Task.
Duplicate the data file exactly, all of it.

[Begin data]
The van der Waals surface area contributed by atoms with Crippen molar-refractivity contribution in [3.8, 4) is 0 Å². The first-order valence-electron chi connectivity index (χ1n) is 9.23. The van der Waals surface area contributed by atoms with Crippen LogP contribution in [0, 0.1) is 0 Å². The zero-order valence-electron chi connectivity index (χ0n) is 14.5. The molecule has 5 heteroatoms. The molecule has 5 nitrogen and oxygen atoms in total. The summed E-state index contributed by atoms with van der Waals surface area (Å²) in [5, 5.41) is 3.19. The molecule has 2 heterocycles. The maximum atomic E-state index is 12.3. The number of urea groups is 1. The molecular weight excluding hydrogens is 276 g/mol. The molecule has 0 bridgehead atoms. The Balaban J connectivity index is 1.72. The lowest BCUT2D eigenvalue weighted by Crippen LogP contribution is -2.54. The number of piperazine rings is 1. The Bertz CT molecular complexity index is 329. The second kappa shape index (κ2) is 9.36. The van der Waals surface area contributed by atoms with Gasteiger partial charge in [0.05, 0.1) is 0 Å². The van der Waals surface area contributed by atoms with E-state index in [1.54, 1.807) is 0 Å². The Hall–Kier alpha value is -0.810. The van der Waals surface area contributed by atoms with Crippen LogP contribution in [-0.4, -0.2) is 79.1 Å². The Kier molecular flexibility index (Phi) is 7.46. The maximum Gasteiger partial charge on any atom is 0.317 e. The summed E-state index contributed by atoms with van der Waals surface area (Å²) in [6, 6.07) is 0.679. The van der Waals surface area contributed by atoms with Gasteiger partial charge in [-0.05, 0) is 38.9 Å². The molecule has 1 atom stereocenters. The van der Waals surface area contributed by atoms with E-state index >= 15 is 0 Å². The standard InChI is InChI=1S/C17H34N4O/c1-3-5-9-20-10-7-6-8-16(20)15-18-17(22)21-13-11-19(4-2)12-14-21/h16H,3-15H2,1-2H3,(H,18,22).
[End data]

The van der Waals surface area contributed by atoms with Crippen molar-refractivity contribution in [3.8, 4) is 0 Å². The first-order valence-electron chi connectivity index (χ1n) is 9.23. The van der Waals surface area contributed by atoms with Crippen LogP contribution in [0, 0.1) is 0 Å². The zero-order valence-electron chi connectivity index (χ0n) is 14.5. The molecule has 5 heteroatoms. The molecule has 5 nitrogen and oxygen atoms in total. The summed E-state index contributed by atoms with van der Waals surface area (Å²) in [5, 5.41) is 3.19. The molecule has 2 heterocycles. The maximum atomic E-state index is 12.3. The number of urea groups is 1. The molecular weight excluding hydrogens is 276 g/mol. The molecule has 0 bridgehead atoms. The Balaban J connectivity index is 1.72. The lowest BCUT2D eigenvalue weighted by Crippen LogP contribution is -2.54. The number of piperazine rings is 1. The Bertz CT molecular complexity index is 329. The second kappa shape index (κ2) is 9.36. The van der Waals surface area contributed by atoms with Gasteiger partial charge in [0.05, 0.1) is 0 Å². The van der Waals surface area contributed by atoms with E-state index in [1.54, 1.807) is 0 Å². The Hall–Kier alpha value is -0.810. The van der Waals surface area contributed by atoms with Crippen LogP contribution in [-0.4, -0.2) is 79.1 Å². The Kier molecular flexibility index (Phi) is 7.46. The maximum Gasteiger partial charge on any atom is 0.317 e. The summed E-state index contributed by atoms with van der Waals surface area (Å²) in [6, 6.07) is 0.679. The van der Waals surface area contributed by atoms with Gasteiger partial charge in [-0.05, 0) is 38.9 Å². The molecule has 1 atom stereocenters. The van der Waals surface area contributed by atoms with E-state index >= 15 is 0 Å². The standard InChI is InChI=1S/C17H34N4O/c1-3-5-9-20-10-7-6-8-16(20)15-18-17(22)21-13-11-19(4-2)12-14-21/h16H,3-15H2,1-2H3,(H,18,22).